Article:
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Face masks, gloves and Cash App: Local drag performers adapt during pandemic
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Face masks, gloves and Cash App: Local drag performers adapt during pandemic

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The back room pulsed with anticipation at Dick's RU Crazee on the night of June 20.

While wind and rain alternated outside, friends and acquaintances took comfort in the warmth of each other's company and various concoctions from the bar, located at 1221 150th St. in Hammond.

Shortly after 9 p.m., the patrons took their seats at socially-distanced tables, face masks donned across their mouths and noses. The disco lights above began rotating and filled the room with splashes of color.

Whitney Houston's "Queen of the Night" played on the speakers. Lilly White Towers came through the door, illuminated by the neon glow from outside, highlighting posters of the other drag queens joining her that night.

She shimmied across the space, performed her number and took her perch on-stage to emcee. The "Welcome Back" drag show was officially underway.

"I went from being an athletic queen to a couch potato," she said. Laughter ensued. "I have never sweated so much in my life," commenting on how tight her corset felt and how much her makeup would run throughout the night.

The first of two lineups continued on as performers, including Bella Shannell, Tina Dupree, Synthetic and Vivian Velvet-Doom lip-synced and danced to their songs. The audience howled with cheers and yelps as they guzzled down their drinks.

The night was another episode in communities' continuing paths of inching toward different shades of normalcy amid the ongoing COVID-19 pandemic.

The Back on Track Indiana plan's Stage 4 was the first opportunity for bars and night clubs in the state to reopen to patrons, but at 50% capacity. Although originally not expected to begin until June 14, Gov. Eric Holcomb authorized all the state's counties to advance to this next phase of reopening on June 10.

As people have started filing back into their favorite watering holes, the bars and clubs' reopening is one of the first opportunities for local drag queens and kings to return to in-person performing, as they often rely on such venues to book them and provide spaces for their shows.

"It was great," Dick's RU Crazee owner Dick Wurtzeacher Jr. said. "When they gave us the go-ahead, everybody was happy."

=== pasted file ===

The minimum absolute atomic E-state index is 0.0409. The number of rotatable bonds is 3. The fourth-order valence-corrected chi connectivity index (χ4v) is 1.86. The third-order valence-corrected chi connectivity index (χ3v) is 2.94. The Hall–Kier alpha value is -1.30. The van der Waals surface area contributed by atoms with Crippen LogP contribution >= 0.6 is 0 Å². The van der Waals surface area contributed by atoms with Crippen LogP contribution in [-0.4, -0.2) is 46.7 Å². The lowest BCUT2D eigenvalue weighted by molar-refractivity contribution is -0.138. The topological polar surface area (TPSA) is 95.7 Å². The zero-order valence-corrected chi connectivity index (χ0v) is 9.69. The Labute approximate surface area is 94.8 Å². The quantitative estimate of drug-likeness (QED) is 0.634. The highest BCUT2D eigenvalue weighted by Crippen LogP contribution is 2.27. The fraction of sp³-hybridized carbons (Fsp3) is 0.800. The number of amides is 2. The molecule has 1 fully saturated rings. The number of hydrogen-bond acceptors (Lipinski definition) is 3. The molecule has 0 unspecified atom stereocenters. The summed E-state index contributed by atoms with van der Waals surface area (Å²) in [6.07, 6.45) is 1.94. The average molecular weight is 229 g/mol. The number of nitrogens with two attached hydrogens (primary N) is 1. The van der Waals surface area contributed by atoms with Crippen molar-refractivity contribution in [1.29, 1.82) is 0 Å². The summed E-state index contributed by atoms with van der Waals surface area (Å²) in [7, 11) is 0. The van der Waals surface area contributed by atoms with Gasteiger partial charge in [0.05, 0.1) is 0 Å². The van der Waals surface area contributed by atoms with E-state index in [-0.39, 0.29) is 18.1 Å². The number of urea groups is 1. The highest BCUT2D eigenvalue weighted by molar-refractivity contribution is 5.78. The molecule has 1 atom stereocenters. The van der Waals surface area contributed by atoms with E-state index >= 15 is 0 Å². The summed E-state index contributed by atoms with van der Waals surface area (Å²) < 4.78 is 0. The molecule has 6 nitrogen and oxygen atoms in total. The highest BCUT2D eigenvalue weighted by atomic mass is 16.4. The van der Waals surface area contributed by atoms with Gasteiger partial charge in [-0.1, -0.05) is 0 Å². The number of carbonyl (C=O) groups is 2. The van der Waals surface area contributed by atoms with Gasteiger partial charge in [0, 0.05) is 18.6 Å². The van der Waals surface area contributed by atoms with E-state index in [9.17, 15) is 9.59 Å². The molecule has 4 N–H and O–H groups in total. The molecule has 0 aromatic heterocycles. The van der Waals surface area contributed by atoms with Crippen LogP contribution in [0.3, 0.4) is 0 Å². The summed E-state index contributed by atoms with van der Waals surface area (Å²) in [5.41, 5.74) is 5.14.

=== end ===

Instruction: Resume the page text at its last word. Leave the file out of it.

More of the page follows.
From staff to local performers, Wurtzeacher said his phone was ringing often, even during quarantine, about when they could get back to work or shows. A total of five shows, two each on June 13 and 20, and Saturday's Pride Show have occurred since.

"They (performers) have to eat too," he said. "That's their livelihood."

Lilly White Towers, who lives in Chicago, is also an employee at Hydrate Nightclub in Chicago's Boystown section. Quarantine put her not only out of physical work, but also in-person drag opportunities.

During the weeks of staying at home she participated in digital shows via online platforms, including Twitch, Zoom and Instagram. Hydrate Nightclub also hosted "Quarankiki" digital dance parties, which included at least one fundraiser night for employees that hadn't yet received unemployment insurance from Illinois, she said.

Performing again in-person has proven a welcome change.

"It feels amazing to be back on stage instead of sitting in front of a camera and pulling the energy from yourself," she said.

At Dick's, it's not without its challenges. Wurtzeacher and other management, operating under the 50% capacity requirement, only have up to 25 patrons in the back room. Their body temperatures are scanned when they enter. They're seated, spaced out at tables of 2-4 per place. Patrons must wear face masks. If they don't have a face mask upon entry, complimentary ones, along with gloves and small bottles of hand sanitizer, are given to customers after they pay their cover charges.

A couple of dressing rooms flank the stage area. Up to two performers may be in a room at a time. When one is next in the lineup, the curtain opens up automatically. The performers must also remain on the stage, and cannot leave to interact with the audience, often a key time to amp up a crowd or earn tips.